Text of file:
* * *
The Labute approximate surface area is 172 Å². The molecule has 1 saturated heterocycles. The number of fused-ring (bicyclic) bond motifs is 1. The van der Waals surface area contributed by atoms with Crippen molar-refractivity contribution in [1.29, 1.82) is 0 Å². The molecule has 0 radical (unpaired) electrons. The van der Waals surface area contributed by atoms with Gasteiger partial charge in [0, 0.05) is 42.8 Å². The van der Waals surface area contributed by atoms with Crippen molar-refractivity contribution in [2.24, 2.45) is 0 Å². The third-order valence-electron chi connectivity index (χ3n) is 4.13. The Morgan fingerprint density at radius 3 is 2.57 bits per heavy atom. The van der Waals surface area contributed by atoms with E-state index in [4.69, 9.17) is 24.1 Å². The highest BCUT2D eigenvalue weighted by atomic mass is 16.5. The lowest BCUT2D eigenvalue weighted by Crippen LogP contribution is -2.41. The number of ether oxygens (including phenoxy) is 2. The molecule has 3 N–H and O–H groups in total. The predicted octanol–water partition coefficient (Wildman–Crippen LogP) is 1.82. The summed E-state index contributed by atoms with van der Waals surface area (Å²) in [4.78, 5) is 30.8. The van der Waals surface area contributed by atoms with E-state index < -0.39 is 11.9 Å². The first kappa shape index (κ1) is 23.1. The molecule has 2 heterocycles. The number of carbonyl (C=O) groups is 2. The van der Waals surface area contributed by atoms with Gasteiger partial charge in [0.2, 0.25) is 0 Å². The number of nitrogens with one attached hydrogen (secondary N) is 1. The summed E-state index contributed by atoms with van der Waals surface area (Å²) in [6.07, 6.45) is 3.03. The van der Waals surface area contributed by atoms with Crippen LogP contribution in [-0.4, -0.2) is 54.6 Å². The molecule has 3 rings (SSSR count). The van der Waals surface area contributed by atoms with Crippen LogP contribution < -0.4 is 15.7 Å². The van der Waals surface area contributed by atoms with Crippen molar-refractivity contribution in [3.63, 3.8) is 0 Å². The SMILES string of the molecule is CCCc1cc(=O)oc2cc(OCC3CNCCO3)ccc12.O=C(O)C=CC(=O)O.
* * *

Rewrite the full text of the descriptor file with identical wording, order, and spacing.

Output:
The Labute approximate surface area is 172 Å². The molecule has 1 saturated heterocycles. The number of fused-ring (bicyclic) bond motifs is 1. The van der Waals surface area contributed by atoms with Crippen molar-refractivity contribution in [1.29, 1.82) is 0 Å². The molecule has 0 radical (unpaired) electrons. The van der Waals surface area contributed by atoms with Gasteiger partial charge in [0, 0.05) is 42.8 Å². The van der Waals surface area contributed by atoms with Crippen molar-refractivity contribution in [2.24, 2.45) is 0 Å². The third-order valence-electron chi connectivity index (χ3n) is 4.13. The Morgan fingerprint density at radius 3 is 2.57 bits per heavy atom. The van der Waals surface area contributed by atoms with E-state index in [4.69, 9.17) is 24.1 Å². The highest BCUT2D eigenvalue weighted by atomic mass is 16.5. The lowest BCUT2D eigenvalue weighted by Crippen LogP contribution is -2.41. The number of ether oxygens (including phenoxy) is 2. The molecule has 3 N–H and O–H groups in total. The predicted octanol–water partition coefficient (Wildman–Crippen LogP) is 1.82. The summed E-state index contributed by atoms with van der Waals surface area (Å²) in [4.78, 5) is 30.8. The van der Waals surface area contributed by atoms with E-state index < -0.39 is 11.9 Å². The first kappa shape index (κ1) is 23.1. The molecule has 2 heterocycles. The number of carbonyl (C=O) groups is 2. The van der Waals surface area contributed by atoms with Gasteiger partial charge in [0.2, 0.25) is 0 Å². The number of nitrogens with one attached hydrogen (secondary N) is 1. The summed E-state index contributed by atoms with van der Waals surface area (Å²) in [6.07, 6.45) is 3.03. The van der Waals surface area contributed by atoms with Crippen LogP contribution in [-0.4, -0.2) is 54.6 Å². The molecule has 3 rings (SSSR count). The van der Waals surface area contributed by atoms with Crippen LogP contribution < -0.4 is 15.7 Å². The van der Waals surface area contributed by atoms with Crippen molar-refractivity contribution in [3.63, 3.8) is 0 Å². The SMILES string of the molecule is CCCc1cc(=O)oc2cc(OCC3CNCCO3)ccc12.O=C(O)C=CC(=O)O.